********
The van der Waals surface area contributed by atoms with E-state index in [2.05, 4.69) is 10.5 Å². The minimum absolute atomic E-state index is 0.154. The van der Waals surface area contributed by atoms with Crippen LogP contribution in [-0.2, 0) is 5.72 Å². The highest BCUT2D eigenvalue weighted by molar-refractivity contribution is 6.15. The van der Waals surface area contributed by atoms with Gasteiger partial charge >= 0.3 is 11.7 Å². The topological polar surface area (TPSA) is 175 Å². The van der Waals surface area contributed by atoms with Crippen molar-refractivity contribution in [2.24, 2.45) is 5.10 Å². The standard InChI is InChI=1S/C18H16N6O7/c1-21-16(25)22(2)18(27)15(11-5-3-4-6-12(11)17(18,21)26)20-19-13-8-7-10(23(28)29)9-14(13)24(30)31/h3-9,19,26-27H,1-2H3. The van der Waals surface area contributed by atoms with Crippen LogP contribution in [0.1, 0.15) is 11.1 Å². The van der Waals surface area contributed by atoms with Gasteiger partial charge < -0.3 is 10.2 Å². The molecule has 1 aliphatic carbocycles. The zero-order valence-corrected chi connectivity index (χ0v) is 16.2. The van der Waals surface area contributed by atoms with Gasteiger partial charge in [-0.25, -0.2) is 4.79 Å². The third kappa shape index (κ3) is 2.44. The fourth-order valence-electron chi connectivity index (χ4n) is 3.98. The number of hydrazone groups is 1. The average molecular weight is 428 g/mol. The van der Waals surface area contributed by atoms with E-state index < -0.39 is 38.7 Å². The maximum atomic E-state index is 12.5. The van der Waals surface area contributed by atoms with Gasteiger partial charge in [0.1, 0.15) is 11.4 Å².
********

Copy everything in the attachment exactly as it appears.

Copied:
The van der Waals surface area contributed by atoms with E-state index in [2.05, 4.69) is 10.5 Å². The minimum absolute atomic E-state index is 0.154. The van der Waals surface area contributed by atoms with Crippen LogP contribution in [-0.2, 0) is 5.72 Å². The highest BCUT2D eigenvalue weighted by molar-refractivity contribution is 6.15. The van der Waals surface area contributed by atoms with Gasteiger partial charge >= 0.3 is 11.7 Å². The topological polar surface area (TPSA) is 175 Å². The van der Waals surface area contributed by atoms with Crippen molar-refractivity contribution in [2.24, 2.45) is 5.10 Å². The standard InChI is InChI=1S/C18H16N6O7/c1-21-16(25)22(2)18(27)15(11-5-3-4-6-12(11)17(18,21)26)20-19-13-8-7-10(23(28)29)9-14(13)24(30)31/h3-9,19,26-27H,1-2H3. The van der Waals surface area contributed by atoms with Crippen LogP contribution in [0.1, 0.15) is 11.1 Å². The van der Waals surface area contributed by atoms with Gasteiger partial charge < -0.3 is 10.2 Å². The molecule has 1 aliphatic carbocycles. The zero-order valence-corrected chi connectivity index (χ0v) is 16.2. The van der Waals surface area contributed by atoms with Gasteiger partial charge in [-0.25, -0.2) is 4.79 Å². The third kappa shape index (κ3) is 2.44. The fourth-order valence-electron chi connectivity index (χ4n) is 3.98. The number of hydrazone groups is 1. The average molecular weight is 428 g/mol. The van der Waals surface area contributed by atoms with E-state index < -0.39 is 38.7 Å². The maximum atomic E-state index is 12.5. The van der Waals surface area contributed by atoms with Gasteiger partial charge in [0.1, 0.15) is 11.4 Å².